Carrier IQ: Enemy or Impetus to Solve the Privacy Dilemma?

Snapshot from video of Carrier IQ tracking with smartphone and logging screenI know we’ve talked about privacy here before, but a lot has been going on this past week, so I thought maybe we should talk about it again.

Privacy certainly isn’t a new issue (for an informative introduction, read Privacy Control of Growing Importance to User Experience), but it’s an important one. And things seem to be getting worse rather than better.

That could be a good thing.

For a while, we’ve been consoled by the premise that much of our information out there is treated as anonymous data. But now, we’re learning that anonymous doesn’t really mean what we thought it meant.

Anonymous data usually includes general details from your browsing history and location data. No personal identifying information (such as birth date or contact info) is attached to it. For example, apps that you have on your smart phone or tablet use location data to forecast traffic congestion, offer up weather forecasts, suggest restaurants, and more.

The problem is that the trail of data you leave on the Web while shopping, browsing, and interacting on social networks can easily be examined and traced to your real identity.

So, in the wrong hands this could put you at risk.

Last week, news about Carrier IQ tracking of all activity on many smartphones spread like wildfire in gusty Santa Ana winds. Wiretapping suits have been filed. Many people are upset and yelling for changes.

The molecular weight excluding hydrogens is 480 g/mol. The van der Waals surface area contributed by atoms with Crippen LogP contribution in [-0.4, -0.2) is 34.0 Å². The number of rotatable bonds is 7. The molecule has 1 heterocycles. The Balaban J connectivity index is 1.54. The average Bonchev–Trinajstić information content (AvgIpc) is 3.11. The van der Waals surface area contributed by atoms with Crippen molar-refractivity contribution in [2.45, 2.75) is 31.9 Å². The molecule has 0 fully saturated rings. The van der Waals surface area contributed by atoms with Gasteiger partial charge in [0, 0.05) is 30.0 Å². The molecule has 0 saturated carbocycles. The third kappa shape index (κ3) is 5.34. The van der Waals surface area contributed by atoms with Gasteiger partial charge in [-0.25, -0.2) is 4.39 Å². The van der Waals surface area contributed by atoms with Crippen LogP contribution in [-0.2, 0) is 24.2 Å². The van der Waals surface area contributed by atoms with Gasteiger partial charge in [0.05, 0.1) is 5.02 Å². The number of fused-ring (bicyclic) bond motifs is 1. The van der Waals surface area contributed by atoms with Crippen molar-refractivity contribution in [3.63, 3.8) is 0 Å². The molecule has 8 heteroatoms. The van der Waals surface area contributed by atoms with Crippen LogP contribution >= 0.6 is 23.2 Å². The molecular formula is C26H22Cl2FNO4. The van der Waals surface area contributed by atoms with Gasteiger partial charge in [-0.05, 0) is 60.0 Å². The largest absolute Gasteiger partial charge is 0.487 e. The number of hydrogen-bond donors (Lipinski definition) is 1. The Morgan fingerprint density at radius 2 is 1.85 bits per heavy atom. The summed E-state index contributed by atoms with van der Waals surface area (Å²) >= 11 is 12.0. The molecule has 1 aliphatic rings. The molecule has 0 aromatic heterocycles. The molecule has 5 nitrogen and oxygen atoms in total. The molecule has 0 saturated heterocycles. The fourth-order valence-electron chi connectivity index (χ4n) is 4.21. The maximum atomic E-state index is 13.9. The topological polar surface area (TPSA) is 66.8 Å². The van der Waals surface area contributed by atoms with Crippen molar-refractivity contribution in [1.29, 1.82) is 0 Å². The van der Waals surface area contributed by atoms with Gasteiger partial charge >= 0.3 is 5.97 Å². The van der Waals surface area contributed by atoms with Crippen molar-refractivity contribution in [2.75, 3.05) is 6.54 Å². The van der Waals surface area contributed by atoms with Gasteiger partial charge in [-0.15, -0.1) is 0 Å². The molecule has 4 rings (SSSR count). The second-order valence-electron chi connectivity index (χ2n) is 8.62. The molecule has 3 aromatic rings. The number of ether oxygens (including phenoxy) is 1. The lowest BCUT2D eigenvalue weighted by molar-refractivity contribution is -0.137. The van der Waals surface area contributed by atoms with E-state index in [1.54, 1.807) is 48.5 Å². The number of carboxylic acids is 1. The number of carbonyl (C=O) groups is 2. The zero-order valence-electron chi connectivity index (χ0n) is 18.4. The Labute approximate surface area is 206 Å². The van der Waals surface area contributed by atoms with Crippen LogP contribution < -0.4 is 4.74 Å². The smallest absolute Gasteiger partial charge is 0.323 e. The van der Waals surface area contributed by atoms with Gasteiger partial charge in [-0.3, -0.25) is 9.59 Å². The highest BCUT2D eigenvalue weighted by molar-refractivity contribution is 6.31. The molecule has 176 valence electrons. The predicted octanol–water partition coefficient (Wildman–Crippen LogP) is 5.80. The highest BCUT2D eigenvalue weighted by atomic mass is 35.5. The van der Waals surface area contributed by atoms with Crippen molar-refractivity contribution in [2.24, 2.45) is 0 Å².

This, again, is a good thing.

Carrier IQ may or may not be the scandal it seems. (Read why not here.) In my opinion, however, Carrier IQ is not the issue we should be talking about.

It’s time we all talk about solutions.

Crowdsourcing just may be the answer. Obviously, with the prolific use of laptops, tablets and smartphones, immense data tracking and recording is taking place. It’s the nature of the technology.

Also obvious is the need to step up protection of every user’s privacy. We don’t want to give up our devices, but we don’t want to completely sacrifice our privacy either.

Who better to ask about possible solutions than the users themselves?

What information are we willing to sacrifice (as a whole)? And what details need to be kept private and secure at all costs? How do we keep convenient features that rely on tracking but still feel secure?

The next great innovative company will be the one that solves these privacy problems. With the advances in technology today, we know it can be done. We just need all the companies that profit from tracking and sharing this data to develop the will to solve it.

Your voice on this issue is the key to stirring up that will. So, please, use it to keep telling phone carriers, manufacturers, retailers, government and more what you want. At the very least, ask them what data they track and how the information is used and shared.

The conversation is already started. It’s now up to you, me and all of us to keep it rolling.

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